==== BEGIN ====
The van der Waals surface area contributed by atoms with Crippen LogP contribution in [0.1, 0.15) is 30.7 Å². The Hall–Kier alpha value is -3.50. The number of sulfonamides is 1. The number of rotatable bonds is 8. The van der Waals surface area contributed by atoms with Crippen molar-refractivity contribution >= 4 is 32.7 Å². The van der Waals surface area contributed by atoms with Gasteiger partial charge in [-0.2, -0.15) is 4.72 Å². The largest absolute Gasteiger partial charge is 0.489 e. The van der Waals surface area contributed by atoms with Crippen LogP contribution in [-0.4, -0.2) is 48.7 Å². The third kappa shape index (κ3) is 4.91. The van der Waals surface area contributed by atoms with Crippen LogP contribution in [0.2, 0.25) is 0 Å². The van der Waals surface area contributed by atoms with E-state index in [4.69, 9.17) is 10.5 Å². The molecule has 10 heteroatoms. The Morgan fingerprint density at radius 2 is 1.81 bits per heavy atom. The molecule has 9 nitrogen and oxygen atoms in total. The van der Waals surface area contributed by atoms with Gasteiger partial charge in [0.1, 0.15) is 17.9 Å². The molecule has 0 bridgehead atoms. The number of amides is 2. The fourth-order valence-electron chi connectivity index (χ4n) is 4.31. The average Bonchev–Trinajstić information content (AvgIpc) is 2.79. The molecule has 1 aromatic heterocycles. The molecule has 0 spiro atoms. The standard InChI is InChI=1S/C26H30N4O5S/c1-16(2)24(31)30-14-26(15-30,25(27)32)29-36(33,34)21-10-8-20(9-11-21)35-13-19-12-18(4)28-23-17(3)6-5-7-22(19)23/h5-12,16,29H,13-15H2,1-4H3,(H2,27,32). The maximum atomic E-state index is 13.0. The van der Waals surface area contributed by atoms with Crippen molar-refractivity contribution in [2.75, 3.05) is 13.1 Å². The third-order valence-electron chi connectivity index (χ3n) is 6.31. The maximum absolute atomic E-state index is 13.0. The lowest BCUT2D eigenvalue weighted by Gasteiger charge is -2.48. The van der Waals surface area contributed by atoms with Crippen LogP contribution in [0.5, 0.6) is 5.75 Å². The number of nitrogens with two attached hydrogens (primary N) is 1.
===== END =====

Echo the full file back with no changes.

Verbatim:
The van der Waals surface area contributed by atoms with Crippen LogP contribution in [0.1, 0.15) is 30.7 Å². The Hall–Kier alpha value is -3.50. The number of sulfonamides is 1. The number of rotatable bonds is 8. The van der Waals surface area contributed by atoms with Crippen molar-refractivity contribution >= 4 is 32.7 Å². The van der Waals surface area contributed by atoms with Gasteiger partial charge in [-0.2, -0.15) is 4.72 Å². The largest absolute Gasteiger partial charge is 0.489 e. The van der Waals surface area contributed by atoms with Crippen LogP contribution in [-0.4, -0.2) is 48.7 Å². The third kappa shape index (κ3) is 4.91. The van der Waals surface area contributed by atoms with Crippen LogP contribution in [0.2, 0.25) is 0 Å². The van der Waals surface area contributed by atoms with E-state index in [4.69, 9.17) is 10.5 Å². The molecule has 10 heteroatoms. The Morgan fingerprint density at radius 2 is 1.81 bits per heavy atom. The molecule has 9 nitrogen and oxygen atoms in total. The van der Waals surface area contributed by atoms with Gasteiger partial charge in [0.1, 0.15) is 17.9 Å². The molecule has 0 bridgehead atoms. The number of amides is 2. The fourth-order valence-electron chi connectivity index (χ4n) is 4.31. The average Bonchev–Trinajstić information content (AvgIpc) is 2.79. The molecule has 1 aromatic heterocycles. The molecule has 0 spiro atoms. The standard InChI is InChI=1S/C26H30N4O5S/c1-16(2)24(31)30-14-26(15-30,25(27)32)29-36(33,34)21-10-8-20(9-11-21)35-13-19-12-18(4)28-23-17(3)6-5-7-22(19)23/h5-12,16,29H,13-15H2,1-4H3,(H2,27,32). The maximum atomic E-state index is 13.0. The van der Waals surface area contributed by atoms with Crippen molar-refractivity contribution in [2.75, 3.05) is 13.1 Å². The third-order valence-electron chi connectivity index (χ3n) is 6.31. The maximum absolute atomic E-state index is 13.0. The lowest BCUT2D eigenvalue weighted by Gasteiger charge is -2.48. The van der Waals surface area contributed by atoms with Crippen LogP contribution in [0.5, 0.6) is 5.75 Å². The number of nitrogens with two attached hydrogens (primary N) is 1.